The next wave of skiwear is poised to invade your closet. Designed for comfort and versatility, new soft-shell garments look and feel different from anything you've ever skied in. Because they stretch, soft shells have a close-to-the-body fit without restricting movement. Their technical fabrics -- including Schoeller Dynamic and Skifans, and Malden Power Shield -- block wind and resist water. (These fabrics first appeared in high-end mountaineering garments, where performance, durability, and light weight are not negotiable.) Soft shells are not completely waterproof -- in a deluge, you'll eventually get wet -- but they breathe so much better than traditional waterproof-breathable shells that you'll probably feel drier anyway. In fact, it's this shift in thinking, away from waterproofness and toward breathability -- and thus comfort -- that really sets this new school of clothing apart from the layering systems you're used to.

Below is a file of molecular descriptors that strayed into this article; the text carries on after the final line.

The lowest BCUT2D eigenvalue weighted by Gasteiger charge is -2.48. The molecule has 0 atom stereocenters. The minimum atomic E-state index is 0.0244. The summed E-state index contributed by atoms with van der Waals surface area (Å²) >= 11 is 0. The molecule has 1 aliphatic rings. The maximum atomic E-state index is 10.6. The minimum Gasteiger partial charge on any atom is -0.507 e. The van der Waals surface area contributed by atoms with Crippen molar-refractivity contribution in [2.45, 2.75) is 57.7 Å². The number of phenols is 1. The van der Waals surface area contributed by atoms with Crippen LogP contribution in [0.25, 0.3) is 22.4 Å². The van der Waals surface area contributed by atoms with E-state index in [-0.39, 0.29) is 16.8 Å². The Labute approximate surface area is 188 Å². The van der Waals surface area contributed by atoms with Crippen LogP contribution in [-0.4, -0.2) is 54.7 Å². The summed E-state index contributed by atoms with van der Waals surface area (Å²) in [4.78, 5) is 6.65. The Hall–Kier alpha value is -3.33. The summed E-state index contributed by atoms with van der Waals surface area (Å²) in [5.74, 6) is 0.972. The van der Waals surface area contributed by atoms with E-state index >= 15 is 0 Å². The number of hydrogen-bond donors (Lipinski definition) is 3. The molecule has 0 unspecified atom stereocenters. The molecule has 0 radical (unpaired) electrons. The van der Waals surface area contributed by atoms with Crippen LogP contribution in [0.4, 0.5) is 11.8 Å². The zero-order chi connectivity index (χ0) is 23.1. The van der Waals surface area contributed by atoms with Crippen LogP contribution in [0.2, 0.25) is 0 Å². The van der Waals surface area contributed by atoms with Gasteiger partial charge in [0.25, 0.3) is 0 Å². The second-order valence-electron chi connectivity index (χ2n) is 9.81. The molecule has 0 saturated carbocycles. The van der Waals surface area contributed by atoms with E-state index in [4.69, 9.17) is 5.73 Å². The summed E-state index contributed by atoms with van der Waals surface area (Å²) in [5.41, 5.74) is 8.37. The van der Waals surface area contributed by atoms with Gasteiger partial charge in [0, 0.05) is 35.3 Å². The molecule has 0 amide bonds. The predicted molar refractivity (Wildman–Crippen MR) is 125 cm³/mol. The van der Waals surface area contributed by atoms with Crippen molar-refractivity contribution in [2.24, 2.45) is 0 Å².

A soft shell can take the place of a light fleece (soft shells insulate) and a laminated "hard" shell in a traditional layering system. Only in extended wet storms would you need to pull a truly waterproof shell out of your pack. Most likely, your soft shell will become the one garment you grab nine times out of 10 to wear hiking, cross-country skiing, and running around town. That's partly because of technical merit, but also due to soft shells' comfort and undeniable fashion appeal. Now you can wear something that does it all and looks cool, too.
Click on KINDER, GENTLER SKIWEAR: THE PRODUCTS in the related slideshows at right.